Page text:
- In the Harper Connelly series written by Charlaine Harris, Harper develops romantic and sexual relationship with her stepbrother Tolliver that eventually leads to them becoming engaged, much to the shock of their relatives. Making it especially squicky, they have two mutual half-siblings from his father's marriage to her mother.
- Georgia and Shaun, from Mira Grant's Newsflesh Trilogy. Heavily implied in Feed, the first book, and confirmed in Deadline, the second.
- In Rafael Sabatini's Scaramouche, Andre-Louis and Aline are raised together, and Andre-Louis refers to her as a "sort of sister". They are completely in love.
- A Song of Ice and Fire has this a lot, mostly due to the Westerosi custom of fostering their children. Romances between foster-siblings aren't considered anything out of the ordinary and are often encouraged, as it makes the Arranged Marriage that comes after a lot easier to go through with. Kids are usually tweens by the time they're fostered out, and view their foster-siblings as peers and friends, not siblings:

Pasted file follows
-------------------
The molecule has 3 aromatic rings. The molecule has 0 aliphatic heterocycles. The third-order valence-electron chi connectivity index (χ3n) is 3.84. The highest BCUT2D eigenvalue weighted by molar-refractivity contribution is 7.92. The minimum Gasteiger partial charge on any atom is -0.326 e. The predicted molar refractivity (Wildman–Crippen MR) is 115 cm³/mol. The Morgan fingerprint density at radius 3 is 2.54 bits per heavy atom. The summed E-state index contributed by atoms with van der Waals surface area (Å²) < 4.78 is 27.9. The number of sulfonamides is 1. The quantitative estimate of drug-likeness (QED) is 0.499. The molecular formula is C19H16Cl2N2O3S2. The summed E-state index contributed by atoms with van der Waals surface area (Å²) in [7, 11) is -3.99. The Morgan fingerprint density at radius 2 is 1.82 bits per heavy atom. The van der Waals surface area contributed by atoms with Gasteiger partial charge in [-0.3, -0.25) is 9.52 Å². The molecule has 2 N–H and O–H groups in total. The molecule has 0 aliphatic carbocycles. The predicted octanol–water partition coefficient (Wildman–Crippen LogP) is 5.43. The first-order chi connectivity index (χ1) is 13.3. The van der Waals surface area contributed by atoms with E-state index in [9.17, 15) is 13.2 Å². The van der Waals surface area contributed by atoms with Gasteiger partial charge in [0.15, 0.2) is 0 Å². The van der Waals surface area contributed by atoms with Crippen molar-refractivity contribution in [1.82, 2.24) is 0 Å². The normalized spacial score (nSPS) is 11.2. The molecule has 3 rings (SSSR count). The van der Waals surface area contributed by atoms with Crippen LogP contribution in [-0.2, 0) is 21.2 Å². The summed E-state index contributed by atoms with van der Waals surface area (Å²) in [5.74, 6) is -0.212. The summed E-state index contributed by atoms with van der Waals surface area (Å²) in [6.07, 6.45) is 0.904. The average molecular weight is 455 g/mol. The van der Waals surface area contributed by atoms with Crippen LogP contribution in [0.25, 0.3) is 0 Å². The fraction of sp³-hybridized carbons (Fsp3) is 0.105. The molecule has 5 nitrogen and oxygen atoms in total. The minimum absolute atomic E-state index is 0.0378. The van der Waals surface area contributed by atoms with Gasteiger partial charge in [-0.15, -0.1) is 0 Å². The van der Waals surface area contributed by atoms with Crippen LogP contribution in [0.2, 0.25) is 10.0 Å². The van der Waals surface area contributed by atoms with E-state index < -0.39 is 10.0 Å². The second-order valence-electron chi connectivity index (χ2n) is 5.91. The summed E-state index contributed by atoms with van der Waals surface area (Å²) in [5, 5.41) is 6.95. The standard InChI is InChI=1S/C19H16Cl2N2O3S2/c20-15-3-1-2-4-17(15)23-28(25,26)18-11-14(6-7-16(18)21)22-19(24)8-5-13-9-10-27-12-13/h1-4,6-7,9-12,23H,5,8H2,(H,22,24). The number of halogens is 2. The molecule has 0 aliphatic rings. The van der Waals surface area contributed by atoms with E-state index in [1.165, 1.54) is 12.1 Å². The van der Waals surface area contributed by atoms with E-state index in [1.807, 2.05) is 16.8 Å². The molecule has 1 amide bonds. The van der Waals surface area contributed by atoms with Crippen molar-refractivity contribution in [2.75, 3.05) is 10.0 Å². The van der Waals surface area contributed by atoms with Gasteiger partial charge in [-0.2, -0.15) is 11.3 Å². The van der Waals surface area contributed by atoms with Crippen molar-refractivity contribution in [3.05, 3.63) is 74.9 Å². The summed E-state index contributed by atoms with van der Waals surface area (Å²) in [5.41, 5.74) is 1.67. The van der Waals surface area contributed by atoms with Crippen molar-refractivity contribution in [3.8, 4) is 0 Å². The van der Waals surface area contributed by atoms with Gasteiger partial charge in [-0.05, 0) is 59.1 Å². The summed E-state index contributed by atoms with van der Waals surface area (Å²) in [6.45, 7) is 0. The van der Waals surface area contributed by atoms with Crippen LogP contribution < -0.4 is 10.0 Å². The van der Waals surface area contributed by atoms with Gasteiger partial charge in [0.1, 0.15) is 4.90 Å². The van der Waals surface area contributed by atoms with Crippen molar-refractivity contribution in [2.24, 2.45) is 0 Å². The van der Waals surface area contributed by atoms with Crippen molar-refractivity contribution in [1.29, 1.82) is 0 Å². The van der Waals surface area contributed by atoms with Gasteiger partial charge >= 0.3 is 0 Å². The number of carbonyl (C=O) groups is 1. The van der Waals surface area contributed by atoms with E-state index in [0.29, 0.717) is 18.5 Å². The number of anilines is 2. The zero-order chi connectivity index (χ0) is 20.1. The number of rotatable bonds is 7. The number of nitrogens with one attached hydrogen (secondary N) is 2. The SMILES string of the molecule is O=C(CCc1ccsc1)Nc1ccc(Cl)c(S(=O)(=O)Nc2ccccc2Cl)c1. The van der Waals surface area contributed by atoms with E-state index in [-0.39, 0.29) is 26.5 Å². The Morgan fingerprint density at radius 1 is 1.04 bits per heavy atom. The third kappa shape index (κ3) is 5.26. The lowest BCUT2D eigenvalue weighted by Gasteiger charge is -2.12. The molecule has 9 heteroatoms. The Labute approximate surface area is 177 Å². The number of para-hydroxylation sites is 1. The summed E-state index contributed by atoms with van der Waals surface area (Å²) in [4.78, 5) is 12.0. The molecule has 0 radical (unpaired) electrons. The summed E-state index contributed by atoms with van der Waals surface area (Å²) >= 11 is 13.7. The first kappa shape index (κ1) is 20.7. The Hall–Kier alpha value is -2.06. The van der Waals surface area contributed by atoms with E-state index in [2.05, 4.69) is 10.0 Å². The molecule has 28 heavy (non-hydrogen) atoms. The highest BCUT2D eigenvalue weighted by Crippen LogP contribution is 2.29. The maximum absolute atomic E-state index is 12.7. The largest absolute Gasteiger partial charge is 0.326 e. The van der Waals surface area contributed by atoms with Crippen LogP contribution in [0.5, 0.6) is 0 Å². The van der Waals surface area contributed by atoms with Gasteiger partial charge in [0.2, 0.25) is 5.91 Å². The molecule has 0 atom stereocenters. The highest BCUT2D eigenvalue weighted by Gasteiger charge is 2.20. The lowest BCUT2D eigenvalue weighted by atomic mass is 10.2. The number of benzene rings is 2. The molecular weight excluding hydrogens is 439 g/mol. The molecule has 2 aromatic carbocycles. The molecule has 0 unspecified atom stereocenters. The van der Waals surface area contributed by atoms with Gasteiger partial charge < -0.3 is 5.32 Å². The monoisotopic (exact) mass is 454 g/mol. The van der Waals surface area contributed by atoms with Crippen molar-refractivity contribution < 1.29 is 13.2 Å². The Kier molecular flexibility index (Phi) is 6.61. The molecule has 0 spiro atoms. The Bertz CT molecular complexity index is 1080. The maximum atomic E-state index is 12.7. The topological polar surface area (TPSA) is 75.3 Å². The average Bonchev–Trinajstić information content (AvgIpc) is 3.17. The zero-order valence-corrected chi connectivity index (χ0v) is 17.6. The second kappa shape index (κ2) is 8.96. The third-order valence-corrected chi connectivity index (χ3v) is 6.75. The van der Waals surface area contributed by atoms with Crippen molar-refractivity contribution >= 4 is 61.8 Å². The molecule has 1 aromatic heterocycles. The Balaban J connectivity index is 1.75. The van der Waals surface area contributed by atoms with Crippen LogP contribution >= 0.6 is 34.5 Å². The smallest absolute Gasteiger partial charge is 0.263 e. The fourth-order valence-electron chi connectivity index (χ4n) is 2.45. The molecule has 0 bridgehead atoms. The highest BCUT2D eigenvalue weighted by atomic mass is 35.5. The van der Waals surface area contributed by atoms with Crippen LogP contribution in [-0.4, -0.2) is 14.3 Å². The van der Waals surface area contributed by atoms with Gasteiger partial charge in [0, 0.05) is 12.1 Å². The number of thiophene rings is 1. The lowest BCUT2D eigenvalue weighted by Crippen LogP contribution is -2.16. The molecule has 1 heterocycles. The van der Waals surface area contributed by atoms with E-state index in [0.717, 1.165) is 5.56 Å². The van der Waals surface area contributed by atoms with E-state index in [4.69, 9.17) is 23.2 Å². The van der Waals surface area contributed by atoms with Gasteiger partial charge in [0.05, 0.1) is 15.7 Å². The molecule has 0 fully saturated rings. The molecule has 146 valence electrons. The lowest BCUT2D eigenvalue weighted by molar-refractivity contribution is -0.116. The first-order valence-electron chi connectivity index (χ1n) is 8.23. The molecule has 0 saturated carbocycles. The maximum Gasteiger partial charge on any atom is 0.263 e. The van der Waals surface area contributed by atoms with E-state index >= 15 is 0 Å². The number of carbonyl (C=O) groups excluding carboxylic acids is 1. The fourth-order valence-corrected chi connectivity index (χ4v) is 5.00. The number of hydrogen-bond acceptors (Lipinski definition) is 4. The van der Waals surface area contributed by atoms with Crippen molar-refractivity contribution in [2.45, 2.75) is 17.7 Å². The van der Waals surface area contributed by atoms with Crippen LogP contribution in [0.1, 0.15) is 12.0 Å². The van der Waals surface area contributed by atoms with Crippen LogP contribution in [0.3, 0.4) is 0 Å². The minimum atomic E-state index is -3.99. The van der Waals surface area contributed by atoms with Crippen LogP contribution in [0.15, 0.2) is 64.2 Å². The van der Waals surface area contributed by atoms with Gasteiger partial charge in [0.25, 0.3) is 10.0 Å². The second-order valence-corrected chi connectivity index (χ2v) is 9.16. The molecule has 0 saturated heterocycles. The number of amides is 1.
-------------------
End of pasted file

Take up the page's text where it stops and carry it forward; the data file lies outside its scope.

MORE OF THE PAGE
- Petyr Baelish played "kissing games" with both his foster-sisters, Catelyn and Lysa Tully. He eventually fought an (unsuccessful) duel for Catelyn's hand—and later married Lysa.
- Tyrion Lannister invokes this deliberately by sending his 9-year-old niece Myrcella Baratheon to live with her fiancé, 11-year-old Trystane Martell, years before they will be old enough to marry.
- Quentyn Martell mentions that there was a general expectation that he would marry his foster-sister, Gwynth Yronwood. He doesn't, but it would probably have been better for him if he had…
- Theon Greyjoy—although they never interact in-series, he remarks several times that he'd hoped to marry his foster sister Sansa Stark, even though he knew it would never happen. Later, when he takes Winterfell, he thinks that, if she weren't in King's Landing, he might have forced her to marry him to secure his hold on the castle. Made somewhat squicky since, the last time he saw her, he was 19 and she was 11, and they're only two years older now.